Emily Chapman isn't your typical teenager. She recently decided her beauty wasn't as important as the noble cause of fighting cancer. She has beautiful locks, but she promised her friends and family that she'd buzz off all her hair if she raised a certain amount of money for Fred Hutch.
Did you ever feel like there was a time you might give up on your project?
I was a little uncertain at putting the fundraiser goal at $1000, doubtful that I would be able to reach it, but to my shock, I ended up reaching it within a day and a half. When I had reached about $500, that is when [our family friend] Steve Martin contacted me and said he would do his hair, too, if I reached $1,500. Once he did that, my dad said, 'Heck if you reach $3,000 I will do mine too.'
Once I got to $2,500, Washington Masonic Youth Charities said they would match donations up to $300, which put me a little over $3,000. I really didn’t expect it to take off like it did, but I am so glad that so many donated and supported me.
I am tired of people losing to this horrible disease, and we literally need to cut out cancer! I am hoping that Fred Hutchinson’s Cancer Research will soon find a cure. I do modeling and was a little hesitant thinking I may not be able to do that without my hair, but the message and the cause were much more important to me. Go big or go home.
How did you overcome it all?
Shared it like crazy to everyone I knew. I even had my mom make little business cards that I could hand out at school.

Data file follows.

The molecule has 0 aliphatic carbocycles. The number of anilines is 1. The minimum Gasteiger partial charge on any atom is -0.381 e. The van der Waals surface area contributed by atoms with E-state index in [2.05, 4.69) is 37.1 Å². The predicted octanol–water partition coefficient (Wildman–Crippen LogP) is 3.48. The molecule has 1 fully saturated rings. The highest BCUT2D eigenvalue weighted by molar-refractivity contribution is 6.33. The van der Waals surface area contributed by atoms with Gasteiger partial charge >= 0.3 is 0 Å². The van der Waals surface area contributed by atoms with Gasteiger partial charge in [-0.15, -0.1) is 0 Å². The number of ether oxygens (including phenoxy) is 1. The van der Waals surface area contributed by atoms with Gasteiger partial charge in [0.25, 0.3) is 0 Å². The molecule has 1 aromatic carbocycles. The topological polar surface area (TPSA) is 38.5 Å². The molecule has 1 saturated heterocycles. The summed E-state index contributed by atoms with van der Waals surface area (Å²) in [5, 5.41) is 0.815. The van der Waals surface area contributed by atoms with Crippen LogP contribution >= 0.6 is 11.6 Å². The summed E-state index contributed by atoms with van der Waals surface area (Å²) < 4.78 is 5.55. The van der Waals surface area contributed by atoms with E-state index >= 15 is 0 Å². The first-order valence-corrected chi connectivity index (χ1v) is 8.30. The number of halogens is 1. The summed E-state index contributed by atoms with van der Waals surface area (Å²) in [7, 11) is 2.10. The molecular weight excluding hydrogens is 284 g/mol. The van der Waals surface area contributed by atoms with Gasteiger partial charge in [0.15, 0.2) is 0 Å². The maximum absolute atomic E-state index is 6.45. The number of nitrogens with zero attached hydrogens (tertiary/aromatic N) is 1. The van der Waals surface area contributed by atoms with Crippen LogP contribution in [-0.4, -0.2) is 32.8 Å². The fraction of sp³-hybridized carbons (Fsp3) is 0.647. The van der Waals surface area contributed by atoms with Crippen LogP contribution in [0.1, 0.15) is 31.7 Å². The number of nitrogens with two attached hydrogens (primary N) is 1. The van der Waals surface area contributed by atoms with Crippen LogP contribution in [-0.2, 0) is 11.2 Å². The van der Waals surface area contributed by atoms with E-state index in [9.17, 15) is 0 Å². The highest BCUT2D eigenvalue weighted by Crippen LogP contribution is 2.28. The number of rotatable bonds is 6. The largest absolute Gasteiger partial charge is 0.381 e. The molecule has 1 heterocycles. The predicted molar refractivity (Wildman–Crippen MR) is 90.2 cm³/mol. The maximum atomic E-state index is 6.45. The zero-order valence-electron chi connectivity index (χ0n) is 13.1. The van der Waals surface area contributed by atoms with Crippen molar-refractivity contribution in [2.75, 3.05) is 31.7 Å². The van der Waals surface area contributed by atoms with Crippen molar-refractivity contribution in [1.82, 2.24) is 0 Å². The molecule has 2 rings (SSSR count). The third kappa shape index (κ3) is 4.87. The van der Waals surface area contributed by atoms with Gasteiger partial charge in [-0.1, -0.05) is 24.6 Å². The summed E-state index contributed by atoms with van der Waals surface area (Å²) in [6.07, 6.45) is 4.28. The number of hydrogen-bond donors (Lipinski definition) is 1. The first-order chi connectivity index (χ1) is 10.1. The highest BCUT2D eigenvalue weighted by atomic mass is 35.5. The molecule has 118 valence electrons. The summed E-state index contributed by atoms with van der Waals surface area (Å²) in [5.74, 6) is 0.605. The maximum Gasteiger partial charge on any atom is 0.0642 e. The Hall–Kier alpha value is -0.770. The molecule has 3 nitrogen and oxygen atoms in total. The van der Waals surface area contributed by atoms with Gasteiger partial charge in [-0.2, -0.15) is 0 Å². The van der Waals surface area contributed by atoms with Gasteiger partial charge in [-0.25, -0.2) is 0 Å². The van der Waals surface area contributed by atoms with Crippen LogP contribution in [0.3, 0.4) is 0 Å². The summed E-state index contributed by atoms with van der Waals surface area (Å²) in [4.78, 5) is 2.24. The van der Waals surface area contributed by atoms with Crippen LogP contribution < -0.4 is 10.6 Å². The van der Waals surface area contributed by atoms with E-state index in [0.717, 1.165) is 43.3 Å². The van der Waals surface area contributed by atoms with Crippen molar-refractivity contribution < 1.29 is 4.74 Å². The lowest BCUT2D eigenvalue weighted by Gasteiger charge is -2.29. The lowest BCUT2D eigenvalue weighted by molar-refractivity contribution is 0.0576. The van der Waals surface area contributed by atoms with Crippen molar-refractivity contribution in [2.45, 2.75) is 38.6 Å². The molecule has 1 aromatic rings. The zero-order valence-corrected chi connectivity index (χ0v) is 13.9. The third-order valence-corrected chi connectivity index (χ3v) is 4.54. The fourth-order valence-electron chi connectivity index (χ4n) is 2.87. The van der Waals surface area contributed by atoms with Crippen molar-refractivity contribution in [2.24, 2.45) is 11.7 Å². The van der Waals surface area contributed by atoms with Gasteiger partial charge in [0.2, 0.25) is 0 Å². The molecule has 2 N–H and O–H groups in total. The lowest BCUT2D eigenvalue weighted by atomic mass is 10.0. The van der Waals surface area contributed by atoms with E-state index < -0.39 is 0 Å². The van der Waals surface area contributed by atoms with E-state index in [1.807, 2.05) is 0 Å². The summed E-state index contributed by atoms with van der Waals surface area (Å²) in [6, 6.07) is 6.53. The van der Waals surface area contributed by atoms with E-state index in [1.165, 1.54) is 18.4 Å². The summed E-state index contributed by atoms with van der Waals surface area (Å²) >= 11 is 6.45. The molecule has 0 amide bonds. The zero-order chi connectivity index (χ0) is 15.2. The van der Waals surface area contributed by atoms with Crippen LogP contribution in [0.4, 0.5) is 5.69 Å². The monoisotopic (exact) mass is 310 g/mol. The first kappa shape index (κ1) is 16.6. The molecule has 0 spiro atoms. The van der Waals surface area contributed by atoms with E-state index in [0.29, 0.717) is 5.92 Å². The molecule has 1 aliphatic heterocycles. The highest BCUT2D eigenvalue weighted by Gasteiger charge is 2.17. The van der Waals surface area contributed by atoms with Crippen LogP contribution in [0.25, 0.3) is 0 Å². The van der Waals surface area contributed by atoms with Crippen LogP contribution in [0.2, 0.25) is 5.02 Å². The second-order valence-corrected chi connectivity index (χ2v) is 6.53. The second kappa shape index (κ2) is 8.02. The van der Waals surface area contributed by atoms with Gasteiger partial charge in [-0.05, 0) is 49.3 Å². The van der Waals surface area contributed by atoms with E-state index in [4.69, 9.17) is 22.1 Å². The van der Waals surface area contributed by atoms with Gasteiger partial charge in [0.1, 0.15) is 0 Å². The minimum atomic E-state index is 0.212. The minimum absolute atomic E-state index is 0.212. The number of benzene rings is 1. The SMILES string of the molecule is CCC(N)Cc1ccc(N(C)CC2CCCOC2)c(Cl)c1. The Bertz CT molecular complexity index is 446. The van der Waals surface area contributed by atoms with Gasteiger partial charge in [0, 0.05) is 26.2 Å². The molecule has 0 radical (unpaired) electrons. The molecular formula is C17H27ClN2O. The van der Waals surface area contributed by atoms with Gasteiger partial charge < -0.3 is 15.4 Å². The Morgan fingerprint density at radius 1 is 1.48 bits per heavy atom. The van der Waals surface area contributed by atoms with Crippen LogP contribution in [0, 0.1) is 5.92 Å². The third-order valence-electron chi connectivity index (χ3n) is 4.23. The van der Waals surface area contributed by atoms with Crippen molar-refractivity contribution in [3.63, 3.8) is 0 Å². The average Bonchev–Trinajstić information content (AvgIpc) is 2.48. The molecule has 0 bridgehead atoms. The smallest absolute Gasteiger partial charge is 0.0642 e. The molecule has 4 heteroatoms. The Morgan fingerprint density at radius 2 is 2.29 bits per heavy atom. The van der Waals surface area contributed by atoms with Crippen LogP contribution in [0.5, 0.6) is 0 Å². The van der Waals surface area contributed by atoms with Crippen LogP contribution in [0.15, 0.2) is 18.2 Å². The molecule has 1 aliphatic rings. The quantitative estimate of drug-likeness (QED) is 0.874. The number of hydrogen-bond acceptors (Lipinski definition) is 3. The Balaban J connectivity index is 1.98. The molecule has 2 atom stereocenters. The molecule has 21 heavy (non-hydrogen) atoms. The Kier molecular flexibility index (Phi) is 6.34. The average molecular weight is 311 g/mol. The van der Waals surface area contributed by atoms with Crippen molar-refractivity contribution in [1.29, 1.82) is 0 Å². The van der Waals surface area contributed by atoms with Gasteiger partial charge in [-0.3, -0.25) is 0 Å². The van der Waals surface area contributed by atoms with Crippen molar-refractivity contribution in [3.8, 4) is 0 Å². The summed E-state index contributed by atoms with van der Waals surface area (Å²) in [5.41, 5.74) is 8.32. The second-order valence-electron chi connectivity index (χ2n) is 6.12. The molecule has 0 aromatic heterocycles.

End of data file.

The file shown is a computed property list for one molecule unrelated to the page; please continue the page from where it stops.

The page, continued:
Did you fail before you triumphed in the end?
This fundraiser is more than just for Fred Hutch but also for self-love and empowerment. I wouldn’t say I failed but certainly felt less than I should about myself, my looks, what people thought of me--what most teenagers go through every day I’m sure. I wanted to do this because I have come to realize that my hair, my body type, my skin tone does not define who I am.
I want everyone to know that beauty is from within. What you do, what you say, how you treat people--that is what defines you. Cancer should not define who a person is, cancer patients who go through chemo have no choice but to lose their hair. I have a choice and want them to know that they are beautiful and to wear it proud. Beauty is not the rent you pay to exist in this world, this is one of my favorite quotes, although I don’t know who it is by.
What can we do to help?
Volunteer, donate, share the fundraiser, or make chemo care packages. Be nice to one another. We all have differences and that is what makes us unique.
Who inspires you?
My friend Cheyenne Bolding has been fighting leukemia for quite a while now. Fred Hutch saved her life. She is a little younger than I am and goes to a different high school, but she is my sister through our youth organization. When she went through chemo she had to shave her hair, and people at her school treated her differently. She was bullied because of losing her hair and just looking different without them even understanding why!
It saddens me that kids can be so cruel when all she is trying to do is survive this horrible disease, trying to lead as normal life that she can, and trying to fit in just as most of them are.
What are the groups you turn to for guidance or assistance?
International Order of Rainbow for Girls and Job’s Daughters International has been a huge part of my life since I was probably 5 years old. Being involved with both groups, we do lots of service in the community and throughout the state.